Also, my mom’s take on stuffing involves apples, and crasins (dried cranberries), and golden raisins, and you can use apple juice instead of broth. Or vegetable broth. I forget exactly. She makes it up as she goes along, so…anything will work!

Not to forget the noodle pudding. If you’re not Jewish, you will think I am a nut. It’s not a pudding that is soft, it’s more like…um…a cheesy pudding with noodles in it? More noodles than chessy stuff? And it’s sweet. It also has raisins in it. I love it. If interested, I can give out that recipe!

Cashew loaf! I’ve served this to a group of veggie and omnivore friends two Thanksgivings in a row, and it’s a huge hit even with the meat eaters.

Brown a couple of sweet onions and a bunch of garlic in butter (or olive oil if you’re making it vegan) and toss your favorite savory herb mix in once the onions start to brown. Chop 3c of raw cashews in your food processor, and mix the browned onions & garlic, chopped cashews, and a cup and a half of bread crumbs. Add enough vegetable or mushroom broth to make it stick together well, about 1/2 – 1c, salt to taste, put it in a loaf pan or a 9″ cake pan, and bake for 30 minutes at 400 F.

You can throw mushrooms in there too — but I like those better in the gravy, myself.

Ohh man! I need to plan a menu soon for my vegetarian thanksgiving. Last year’s went like this: baby greens with cranberry vinaigrette, herbed bread, orecchiette in pumpkin-mushroom sauce, and cranberry and pumpkin ice creams for dessert. The year before involved stuffed acorn squash. This year will need something new. New main dish! New ice cream flavors! Woo!

Pasta sauce is from the following link, and oh, it’s actually pumpkin parmesan, but there are plenty of mushrooms, hence my memory.

I changed up the pasta, used veggie broth instead of chicken, and tossed the mushrooms in the food processor for a smoother sauce, myself.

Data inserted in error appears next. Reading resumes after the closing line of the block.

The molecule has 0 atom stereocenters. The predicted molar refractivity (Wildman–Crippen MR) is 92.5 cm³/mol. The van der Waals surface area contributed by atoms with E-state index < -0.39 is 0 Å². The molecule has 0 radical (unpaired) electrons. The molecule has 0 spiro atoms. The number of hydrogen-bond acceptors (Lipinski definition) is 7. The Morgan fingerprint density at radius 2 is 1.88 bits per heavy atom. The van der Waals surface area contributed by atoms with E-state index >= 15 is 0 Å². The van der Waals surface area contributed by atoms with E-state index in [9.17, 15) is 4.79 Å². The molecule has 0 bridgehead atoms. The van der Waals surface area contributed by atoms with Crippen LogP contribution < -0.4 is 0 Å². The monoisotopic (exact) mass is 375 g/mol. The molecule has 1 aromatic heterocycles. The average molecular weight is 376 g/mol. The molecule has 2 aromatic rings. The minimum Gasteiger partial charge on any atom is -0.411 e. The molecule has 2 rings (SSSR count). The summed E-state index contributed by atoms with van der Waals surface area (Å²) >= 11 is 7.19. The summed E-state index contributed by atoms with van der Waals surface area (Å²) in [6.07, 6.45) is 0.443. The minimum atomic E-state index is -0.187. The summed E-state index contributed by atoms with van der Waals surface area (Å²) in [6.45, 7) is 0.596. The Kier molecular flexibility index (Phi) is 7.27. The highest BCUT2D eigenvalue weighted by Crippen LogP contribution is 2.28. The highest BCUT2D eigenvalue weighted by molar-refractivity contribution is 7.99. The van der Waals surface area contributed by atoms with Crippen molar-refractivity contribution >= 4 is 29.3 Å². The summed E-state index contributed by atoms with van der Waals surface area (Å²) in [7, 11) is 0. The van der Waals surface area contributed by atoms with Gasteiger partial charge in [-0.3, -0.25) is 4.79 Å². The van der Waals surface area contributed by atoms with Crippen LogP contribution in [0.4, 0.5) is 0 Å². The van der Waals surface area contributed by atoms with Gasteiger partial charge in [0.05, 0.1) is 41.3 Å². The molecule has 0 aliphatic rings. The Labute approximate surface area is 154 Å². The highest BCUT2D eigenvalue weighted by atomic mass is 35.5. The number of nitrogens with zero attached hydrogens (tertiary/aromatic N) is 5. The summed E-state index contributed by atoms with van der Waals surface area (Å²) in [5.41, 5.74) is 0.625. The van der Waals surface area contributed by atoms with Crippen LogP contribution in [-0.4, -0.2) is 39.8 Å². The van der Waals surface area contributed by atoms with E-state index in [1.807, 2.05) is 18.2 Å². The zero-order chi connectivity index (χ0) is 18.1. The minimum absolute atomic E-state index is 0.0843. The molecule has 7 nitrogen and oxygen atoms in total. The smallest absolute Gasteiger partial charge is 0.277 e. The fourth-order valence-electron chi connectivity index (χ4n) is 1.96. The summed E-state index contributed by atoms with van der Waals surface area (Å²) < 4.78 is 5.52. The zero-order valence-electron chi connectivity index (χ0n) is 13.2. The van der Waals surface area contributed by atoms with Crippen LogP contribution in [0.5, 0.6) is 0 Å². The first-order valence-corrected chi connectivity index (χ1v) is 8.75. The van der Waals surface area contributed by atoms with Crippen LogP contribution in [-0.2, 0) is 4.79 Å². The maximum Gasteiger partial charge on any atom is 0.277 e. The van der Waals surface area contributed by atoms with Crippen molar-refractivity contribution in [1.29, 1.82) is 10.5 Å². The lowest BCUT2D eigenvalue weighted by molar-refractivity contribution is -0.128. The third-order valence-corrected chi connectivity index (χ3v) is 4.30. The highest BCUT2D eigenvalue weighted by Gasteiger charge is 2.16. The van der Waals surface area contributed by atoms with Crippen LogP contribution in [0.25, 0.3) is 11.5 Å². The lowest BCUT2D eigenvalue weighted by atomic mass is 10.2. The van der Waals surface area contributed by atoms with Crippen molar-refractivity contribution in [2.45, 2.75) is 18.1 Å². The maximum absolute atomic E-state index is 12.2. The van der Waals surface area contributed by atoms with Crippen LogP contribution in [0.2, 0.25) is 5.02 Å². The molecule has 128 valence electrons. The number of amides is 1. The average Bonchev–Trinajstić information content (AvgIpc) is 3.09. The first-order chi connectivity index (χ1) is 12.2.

As for the rest, you’re out of luck! I can’t find the squash recipe, and the rest were just improvised.

Though I’ll add one more suggestion to make up for it: mini-pies. Nutella. Mini-pies. Take your pie crust (store-bought roll-out kind is fine) and use a cookie cutter or glass to cut out smaller circles of dough. Place a dollop of nutella in the center of one. Place another on top, and seal the edges with your fingers or a fork. Make as many as you want/can, and then bake until the dough is all nice and golden brown, or whatever, with temperature help from the directions on the package. This also works with pretty much any other filling you want. Squash year I made mini-pies of nutella, apple, and pumpkin.

Have you had Quorn’s fake turkey roast? While I liked Tofurkey’s fake turkey well enough, I think Quorn’s roast approximates the texture of chicken or turkey a lot better and it tastes less processed/fake. My parents became vegetarians a while after I did, and last year my mom cooked a Quorn roast with carrots and leeks and my dad made some gravy to go over it, and it was really tasty! I do agree with you, though, that there’s so much other Thanksgiving-y food that’s awesome that I really wouldn’t miss a turkey replacement – at least three different tater dishes, green bean casserole, homemade bread, pumpkin pie…now I’m hungry!

Ha, I hate pickles and olives so much (no, I don’t know what’s wrong with me), the only thing I ever ate off my mother’s “relish plate” was celery with peanut butter.

Casseroles are amazing. I’m not much of a sweet potato-with-marshmallow fan because I think they work so well with savories, so I often cook sweet potatoes as medallioned slices and top with chopped walnuts, goat cheese, bell peppers, celery. Also, potatoes gratin is a favorite in our home.